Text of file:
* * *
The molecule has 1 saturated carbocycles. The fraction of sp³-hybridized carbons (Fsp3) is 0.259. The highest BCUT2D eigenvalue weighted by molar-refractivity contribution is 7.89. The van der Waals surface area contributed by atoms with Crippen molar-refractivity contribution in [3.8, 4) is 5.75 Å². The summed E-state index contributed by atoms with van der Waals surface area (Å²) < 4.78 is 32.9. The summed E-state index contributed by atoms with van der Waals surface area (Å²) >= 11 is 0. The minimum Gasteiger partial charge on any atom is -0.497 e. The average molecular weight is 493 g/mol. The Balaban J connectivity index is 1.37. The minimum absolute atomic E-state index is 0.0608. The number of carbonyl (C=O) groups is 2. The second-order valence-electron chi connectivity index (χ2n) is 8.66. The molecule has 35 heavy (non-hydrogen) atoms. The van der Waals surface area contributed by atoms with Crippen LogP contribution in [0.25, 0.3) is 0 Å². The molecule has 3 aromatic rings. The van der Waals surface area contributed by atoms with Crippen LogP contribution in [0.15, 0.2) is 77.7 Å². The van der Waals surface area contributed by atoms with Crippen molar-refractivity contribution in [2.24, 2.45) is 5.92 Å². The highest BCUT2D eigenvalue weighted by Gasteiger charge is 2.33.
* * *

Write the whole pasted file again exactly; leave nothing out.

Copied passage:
The molecule has 1 saturated carbocycles. The fraction of sp³-hybridized carbons (Fsp3) is 0.259. The highest BCUT2D eigenvalue weighted by molar-refractivity contribution is 7.89. The van der Waals surface area contributed by atoms with Crippen molar-refractivity contribution in [3.8, 4) is 5.75 Å². The summed E-state index contributed by atoms with van der Waals surface area (Å²) < 4.78 is 32.9. The summed E-state index contributed by atoms with van der Waals surface area (Å²) >= 11 is 0. The minimum Gasteiger partial charge on any atom is -0.497 e. The average molecular weight is 493 g/mol. The Balaban J connectivity index is 1.37. The minimum absolute atomic E-state index is 0.0608. The number of carbonyl (C=O) groups is 2. The second-order valence-electron chi connectivity index (χ2n) is 8.66. The molecule has 35 heavy (non-hydrogen) atoms. The van der Waals surface area contributed by atoms with Crippen LogP contribution in [0.25, 0.3) is 0 Å². The molecule has 3 aromatic rings. The van der Waals surface area contributed by atoms with Crippen LogP contribution in [0.15, 0.2) is 77.7 Å². The van der Waals surface area contributed by atoms with Crippen molar-refractivity contribution in [2.24, 2.45) is 5.92 Å². The highest BCUT2D eigenvalue weighted by Gasteiger charge is 2.33.